An Internet service is like the flow of water. A running tap is sufficient to wash your hands but you will need something a bit more substantial if you intend to wash something the size of a lorry.
To help you focus on what type of Internet you may require, ask yourself, what do think of your current internet service…
…are you able to navigate through web-based services easily without the screen stalling?
…how long does it take to download or upload data? If this was improved, would this increase the productivity of your business?
…how many people in your business are reliant on the internet service?
…if your internet connection was down for a day, what would be the financial cost to your business?
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Is a cost effective way to provide Internet for companies with less than 20 employees.
The way in which Broadband is sold in the UK, can be very misleading. It tends to be promoted on the maximum download speed, but be aware, there are three key factors that will determine the quality of the service…
- Distance from the Local Exchange / green cabinet: The closer you are, the higher the maximum download speed.
- The Material used to deliver the service: Higher bandwidths travel further over glass fibre than over copper wire.
- The Contention Ratio: The Local Exchange is allocated with a finite amount Bandwidth. The more circuits that share Bandwidth, the lower the average speed will be.
It is key to understand, that the maximum download speed is not the typical speed the broadband service will run at. Due to the nature of broadband, the download speed constantly fluctuates between zero and the maximum. Also, the Upload speed is asymmetric, meaning it is significantly lower than the maximum Download speed.
Broadband comes in several flavours and is simple enough to comprehend, but it is crucial to know who the Internet Service Provider (ISP) is. As mentioned, the Contention Ratio determines the quality of the service and this is controlled by the ISP. (Not all broadband services are alike).
Currently the most readily available products are ADSL, ADSL2+ and VDSL services which have maximum download speeds of 8, 24, 80Mbps respectively. Though be aware the name of the product is irrelevant as each ISP uses their own brand name.
VDSL is more commonly known as Fibre To The Cabinet (FTTC) which BT calls its Infinity product.
The chart shows how maximum download speed decreases with distance. You will notice that at a certain point a higher speed product may not provide the maximum speed available.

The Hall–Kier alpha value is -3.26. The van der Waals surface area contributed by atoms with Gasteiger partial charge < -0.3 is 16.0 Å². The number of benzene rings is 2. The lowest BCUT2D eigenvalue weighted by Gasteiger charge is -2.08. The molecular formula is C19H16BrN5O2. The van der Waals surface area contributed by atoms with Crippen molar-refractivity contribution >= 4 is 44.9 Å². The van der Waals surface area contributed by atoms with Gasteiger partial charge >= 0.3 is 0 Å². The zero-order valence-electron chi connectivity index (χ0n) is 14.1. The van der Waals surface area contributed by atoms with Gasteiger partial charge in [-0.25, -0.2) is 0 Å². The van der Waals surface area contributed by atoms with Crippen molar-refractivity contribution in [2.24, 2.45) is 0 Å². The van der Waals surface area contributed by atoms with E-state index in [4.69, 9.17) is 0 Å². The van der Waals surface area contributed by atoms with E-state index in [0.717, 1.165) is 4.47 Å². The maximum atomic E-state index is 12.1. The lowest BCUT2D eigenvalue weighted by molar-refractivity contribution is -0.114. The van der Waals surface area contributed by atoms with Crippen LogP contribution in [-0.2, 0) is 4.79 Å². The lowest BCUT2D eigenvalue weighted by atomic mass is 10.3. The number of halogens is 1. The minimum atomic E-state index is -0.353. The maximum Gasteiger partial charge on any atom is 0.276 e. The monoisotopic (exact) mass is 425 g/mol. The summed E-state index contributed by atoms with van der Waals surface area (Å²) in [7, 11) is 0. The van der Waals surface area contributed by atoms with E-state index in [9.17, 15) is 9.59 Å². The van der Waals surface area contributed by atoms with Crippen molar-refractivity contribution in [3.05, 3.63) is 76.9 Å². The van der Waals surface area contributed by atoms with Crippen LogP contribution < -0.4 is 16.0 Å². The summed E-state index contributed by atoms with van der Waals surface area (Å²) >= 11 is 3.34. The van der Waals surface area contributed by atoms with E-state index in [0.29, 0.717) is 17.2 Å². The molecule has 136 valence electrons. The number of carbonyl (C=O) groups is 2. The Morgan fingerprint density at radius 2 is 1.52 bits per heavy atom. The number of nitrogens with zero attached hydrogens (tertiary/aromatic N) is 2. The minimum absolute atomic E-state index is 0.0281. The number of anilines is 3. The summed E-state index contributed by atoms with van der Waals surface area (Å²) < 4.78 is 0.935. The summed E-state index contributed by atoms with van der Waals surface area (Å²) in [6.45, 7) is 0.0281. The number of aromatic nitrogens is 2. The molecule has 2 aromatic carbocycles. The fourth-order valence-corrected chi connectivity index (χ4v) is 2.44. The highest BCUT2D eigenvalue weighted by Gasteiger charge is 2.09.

To determine what broadband services are available, a full postal address or a single, analogue line number must be provided. This can be used to pinpoint not only the nearest Local Exchange, but the exact local (green) cabinet that would deliver service.
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Unlike Broadband which shares bandwidth with other circuits (customers), a Leased Line is a dedicated internet service that provides constant bandwidth speeds both up and down.
If you pay for a 100Mb service, you will able to send/receive up to a combined total of up to 100Mbps (Megabytes per second) of data at any given time.
Unless your business is heavily dependent on passing large amounts of data, a Leased Line would be recommendable for any company with 50 employees or more. And in most urban developments, circuits are cost effective.
Leased lines can be delivered over various methods and therefore it is worth investigating what is available. It is possible to deliver leased lines over copper wire which may be suitable for businesses with 10-50 employees. (These services bridge the gap between business broadband and fibre circuits).
Most circuits are sold on a 3-year term; therefore it is worth to consider will the requirement be sufficient in 2 years’ time? (Typically, a company’s bandwidth requirement doubles every 3 years).
Leased lines delivered over glass fibre are extremely reliable and most Network Providers will promote 99.9% assurance. All the same, some providers will also recommend a back-up service. This is all good and well, but be mindful it might negate any compensation claim, if the primary circuit was to fail.